I also help out with an English conversation course on Friday mornings.

Today was the first day of Golden Week!
I'll be going to Tokyo tomorrow, if anyone has any suggestions for places to visit while I'm there, please let me know!
I'll also hopefully be seeing Akihito again!

Monday, April 4, 2011

4-4-11 Campus Tours and Olympic Athletes

Today we did 外国人 registration with a few Japanese guides.

Afterwards, there were tours of both the main campus of Chukyou in Nagoya and the one specializing in sports in Toyota city. The main campus was interesting as there was a small shrine within it and a large graveyard adjacent. Actually, there are a few places that sell headstones in between my apartment and campus. The buildings themselves were a lot more spacious, ornate, and otherwise impressive compared to NCSU.

Chukyou is famous in Japan for its athletes and producing several Olympic athletes. We saw a few people practicing Kendo and ping-pong. We actually even happened to run into the gold medalist in the Hammer Throw event from the Greek Olympics, Koji Murofushi. He was extremely kind to us and took the time to talk with us and talk photos with him. Sadly, all of the pictures that I took of him turned out poorly due to the lighting and not knowing how to force the flash on my camera, I will try to get some pictures from the other exchange students. We also watched the silver medalist in figure skating, Mao Asada, warm-up.


Friday, April 1, 2011

Pictures from 4-1-11


The flight from NC to Detroit was on a really narrow plane and I couldn't really do anything except for listen to music and make a few cranes.
The airport in Detroit was a lot nicer than one would imagine. The section I was in must deal with a lot of traffic to Japan, as everything was also written in Japanese in addition to English.

The flight that I was on to Japan was also going to Manilla afterwards, and I think that about %70+ of the people there were Filipino, as hardly anyone exited through customs in Japan. I wonder why.

The flight itself was pretty terrible. The guy sitting next to me was damn near catatonic and slept practically the whole way there. I was stuck in a window seat, adjacent the wing, so not only could I not see anything, I had to climb over two people to get out. I ultimately just sat there, not wanting to interrupt to others' sleep and paid for it, as my stomach continued to do barrel rolls and the guys in front of me smelt as if they hadn't bathed in days and then proceeded to roll around in a mound curry. There were times that I felt like my limbs were going to atrophy off and I would become the token Dharumaさん of the flight. I couldn't get to my bag, so I all could do was read, make cranes (which I stopped as it seemed to make the feeling worse), and listen to music. I wouldn't have been able to do much else anyway, they kept the cabin in a state of perpetual night.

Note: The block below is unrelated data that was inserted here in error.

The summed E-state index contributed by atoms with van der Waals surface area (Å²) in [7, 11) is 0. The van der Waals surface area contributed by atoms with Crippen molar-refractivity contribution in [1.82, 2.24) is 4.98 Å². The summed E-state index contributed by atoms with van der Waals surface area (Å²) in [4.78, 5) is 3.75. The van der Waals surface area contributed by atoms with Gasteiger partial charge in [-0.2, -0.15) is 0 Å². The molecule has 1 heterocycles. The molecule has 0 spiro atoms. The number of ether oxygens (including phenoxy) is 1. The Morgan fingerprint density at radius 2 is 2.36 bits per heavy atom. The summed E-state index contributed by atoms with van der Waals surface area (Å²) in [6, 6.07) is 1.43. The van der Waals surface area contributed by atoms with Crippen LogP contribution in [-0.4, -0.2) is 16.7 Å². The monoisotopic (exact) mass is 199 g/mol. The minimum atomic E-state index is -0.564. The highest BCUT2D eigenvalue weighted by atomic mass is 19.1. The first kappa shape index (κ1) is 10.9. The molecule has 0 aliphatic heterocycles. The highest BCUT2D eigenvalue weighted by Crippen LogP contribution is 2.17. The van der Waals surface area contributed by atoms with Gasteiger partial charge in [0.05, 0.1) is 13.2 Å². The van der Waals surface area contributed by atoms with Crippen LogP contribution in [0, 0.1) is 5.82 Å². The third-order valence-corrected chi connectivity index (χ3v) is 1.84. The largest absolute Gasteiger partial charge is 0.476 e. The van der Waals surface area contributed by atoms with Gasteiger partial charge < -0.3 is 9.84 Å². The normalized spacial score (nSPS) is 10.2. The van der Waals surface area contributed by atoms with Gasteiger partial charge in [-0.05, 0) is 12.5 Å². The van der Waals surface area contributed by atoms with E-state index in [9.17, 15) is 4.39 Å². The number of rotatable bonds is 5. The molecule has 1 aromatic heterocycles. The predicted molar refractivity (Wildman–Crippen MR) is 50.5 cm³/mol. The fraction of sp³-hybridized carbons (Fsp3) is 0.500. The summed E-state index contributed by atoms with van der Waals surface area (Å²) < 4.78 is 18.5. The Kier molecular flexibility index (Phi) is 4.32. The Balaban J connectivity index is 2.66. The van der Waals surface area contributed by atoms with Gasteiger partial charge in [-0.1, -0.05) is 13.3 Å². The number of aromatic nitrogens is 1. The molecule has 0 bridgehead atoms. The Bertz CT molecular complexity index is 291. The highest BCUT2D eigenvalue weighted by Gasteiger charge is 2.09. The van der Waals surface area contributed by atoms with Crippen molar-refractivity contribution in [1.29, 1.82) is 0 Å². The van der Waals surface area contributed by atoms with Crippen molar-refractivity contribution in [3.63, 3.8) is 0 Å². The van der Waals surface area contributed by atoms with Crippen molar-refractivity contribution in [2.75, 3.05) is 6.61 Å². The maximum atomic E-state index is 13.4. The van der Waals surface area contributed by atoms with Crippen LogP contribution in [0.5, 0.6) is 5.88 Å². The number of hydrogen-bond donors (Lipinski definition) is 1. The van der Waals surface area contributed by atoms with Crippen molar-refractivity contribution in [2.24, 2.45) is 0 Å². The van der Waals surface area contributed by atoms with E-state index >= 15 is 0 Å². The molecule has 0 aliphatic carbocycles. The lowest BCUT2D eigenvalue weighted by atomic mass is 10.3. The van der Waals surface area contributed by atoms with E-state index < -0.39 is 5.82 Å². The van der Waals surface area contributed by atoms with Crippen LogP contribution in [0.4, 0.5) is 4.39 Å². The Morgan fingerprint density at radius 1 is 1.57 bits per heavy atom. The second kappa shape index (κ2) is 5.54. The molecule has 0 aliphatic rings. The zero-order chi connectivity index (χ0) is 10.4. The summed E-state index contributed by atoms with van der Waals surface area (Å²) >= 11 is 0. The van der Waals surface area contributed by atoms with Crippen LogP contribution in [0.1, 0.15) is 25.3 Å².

The one thing that I noticed most prominently upon getting here was the abduance of people wearing surgery masks. I was aware that this occurred in Japan, but was still shocked at the frequency; about one out of every eight people I saw wore masks and it wasn't restricted to just to older people.
I have to wonder if they are even worth wearing, as my understanding of it was that it was more for the benefit of patients during surgery to prevent damage to the more vulnerable interior of the human body by disease. Even if it does reduce the chance of airborn infection, there still other ways to be infected that seem at least just as likely, if not more so. Regardless of the reason, in one night, I saw more masks last night than Wakemed probably goes through in a week.
*Edit: I asked one of the Japanese students about this today and they said it was due to allergies. Although, there isn't really any noticeable amount of pollen, especially compared to North Carolina, which I'm sure is probably looking like a vast expanse of yellow.

The apartment is nice, (thank god there is an a/c!). I'll post pictures once I clean up a bit, I don't want people to realize what a slob I am.
I did manage to lose 2千円 already somehow and that really sucks. Although, I did just get back 4百円 in change after putting in 150円.

Please let me know if I'm writing too much or if there is anything in particular you want to know more about. I want this to be something that isn't tedious to read.

I already miss everyone in Raleigh and wish the best for you all!

Thursday, March 31, 2011


I just got to Japan, but I'm way to tired to write anything more right now.
I'll post something else tomorrow/later/whenever.

Wednesday, March 30, 2011


Hey everybody,

I'm going to attempt to keep some kind of record of what happens in Japan. I can't promise to be all that regular or entertaining, but I will do my best to update when I can.